The Chronicle of the Horse
MagazineNewsHorse SportsHorse CareCOTH StoreVoicesThe Chronicle UntackedDirectoriesMarketplaceDates & Results
 
Page 1 of 2 12 LastLast
Results 1 to 20 of 24
  1. #1
    Join Date
    Oct. 23, 2012
    Posts
    3

    Default Bit Ideas for distracted XC mount?

    Hi All! This will be my first thread here.

    I have an 8yr old Appy/Hanoverian gelding, self-started, currently going training level. He has a tendency to avoid true contact by either curling (nose towards chest) or locking on the bit and pulling. With work, we have been able to achieve pretty nice contact on flat and in stadium. He is very responsive to seat aids.... but I lose his brain on XC. I enjoy a spunky horse, but I'm im beginning to question my safety.

    He starts by being way too forward, grabbing the bit and running. Gaining before the fence, then throwing in a chip stride, and finishing out by throwing his head down and mini bucking after the fence. He also will try to spook at a full gallop, and usually he doesnt spook. Not focused at all. He doesn't refuse, but we've missed a jump or two with him just blowing past it. I've mainly tried to stick with a dee jointed snaffle, but I have to use my whole body for brakes. I tried a waterford once on course, but still had similar issues.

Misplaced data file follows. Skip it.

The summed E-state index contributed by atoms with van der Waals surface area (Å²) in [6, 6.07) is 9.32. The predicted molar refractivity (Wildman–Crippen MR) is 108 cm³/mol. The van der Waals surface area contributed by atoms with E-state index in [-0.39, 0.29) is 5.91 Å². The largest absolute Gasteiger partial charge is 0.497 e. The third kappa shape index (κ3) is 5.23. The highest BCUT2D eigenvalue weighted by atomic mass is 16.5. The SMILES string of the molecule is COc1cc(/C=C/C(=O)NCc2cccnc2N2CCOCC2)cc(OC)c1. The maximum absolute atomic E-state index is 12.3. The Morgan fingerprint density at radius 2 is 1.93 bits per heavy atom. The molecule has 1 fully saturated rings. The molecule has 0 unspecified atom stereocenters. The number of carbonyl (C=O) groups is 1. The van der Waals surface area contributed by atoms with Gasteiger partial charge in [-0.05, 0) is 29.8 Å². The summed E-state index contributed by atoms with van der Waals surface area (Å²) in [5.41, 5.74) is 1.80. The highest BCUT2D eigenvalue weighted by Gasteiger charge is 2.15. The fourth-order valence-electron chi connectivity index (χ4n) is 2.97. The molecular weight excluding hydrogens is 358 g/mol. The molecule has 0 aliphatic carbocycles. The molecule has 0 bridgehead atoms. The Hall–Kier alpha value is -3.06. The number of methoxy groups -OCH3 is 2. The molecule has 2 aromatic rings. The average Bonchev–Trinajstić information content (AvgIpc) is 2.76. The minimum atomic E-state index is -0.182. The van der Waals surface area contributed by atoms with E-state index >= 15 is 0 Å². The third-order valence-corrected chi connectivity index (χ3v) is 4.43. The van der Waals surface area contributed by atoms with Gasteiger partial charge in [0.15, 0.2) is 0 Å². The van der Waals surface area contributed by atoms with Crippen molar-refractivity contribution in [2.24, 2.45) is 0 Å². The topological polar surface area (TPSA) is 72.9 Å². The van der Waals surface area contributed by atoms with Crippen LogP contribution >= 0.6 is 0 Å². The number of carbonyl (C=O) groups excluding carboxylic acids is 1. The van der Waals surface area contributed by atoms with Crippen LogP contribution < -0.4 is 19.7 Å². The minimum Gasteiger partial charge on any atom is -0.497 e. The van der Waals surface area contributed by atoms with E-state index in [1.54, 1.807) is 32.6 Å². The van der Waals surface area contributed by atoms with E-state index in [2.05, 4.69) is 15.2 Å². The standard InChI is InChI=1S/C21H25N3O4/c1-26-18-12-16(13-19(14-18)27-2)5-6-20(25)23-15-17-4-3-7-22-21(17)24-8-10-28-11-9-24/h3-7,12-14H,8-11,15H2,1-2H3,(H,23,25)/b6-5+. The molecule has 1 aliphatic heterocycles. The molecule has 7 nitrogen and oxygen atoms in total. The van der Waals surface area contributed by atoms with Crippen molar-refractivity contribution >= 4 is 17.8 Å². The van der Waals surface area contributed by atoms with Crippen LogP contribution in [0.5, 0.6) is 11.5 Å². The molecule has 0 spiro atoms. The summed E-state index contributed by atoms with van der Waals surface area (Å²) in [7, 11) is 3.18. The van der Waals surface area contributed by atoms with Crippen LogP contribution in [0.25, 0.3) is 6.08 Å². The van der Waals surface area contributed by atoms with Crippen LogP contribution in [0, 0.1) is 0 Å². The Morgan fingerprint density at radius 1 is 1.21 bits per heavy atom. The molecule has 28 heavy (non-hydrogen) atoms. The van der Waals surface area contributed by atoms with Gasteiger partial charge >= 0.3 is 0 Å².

The problem I have is that after holding him back so much, he starts curling, switching leads, and not moving forward freely.

    I need something that I can use as needed. As a "check-in", not something to hang on. But also something that doesn't cause him to suck back too much. I know bits are trial/error, but some suggestions would be great! I'm also open to non-bit solutions as well.

    Thanks Everyone!
    (sorry for the long post, it was twice as long before editting)



  2. #2
    Join Date
    Oct. 23, 2012
    Posts
    3

    Default

    http://www.youtube.com/watch?v=vu951wn57fc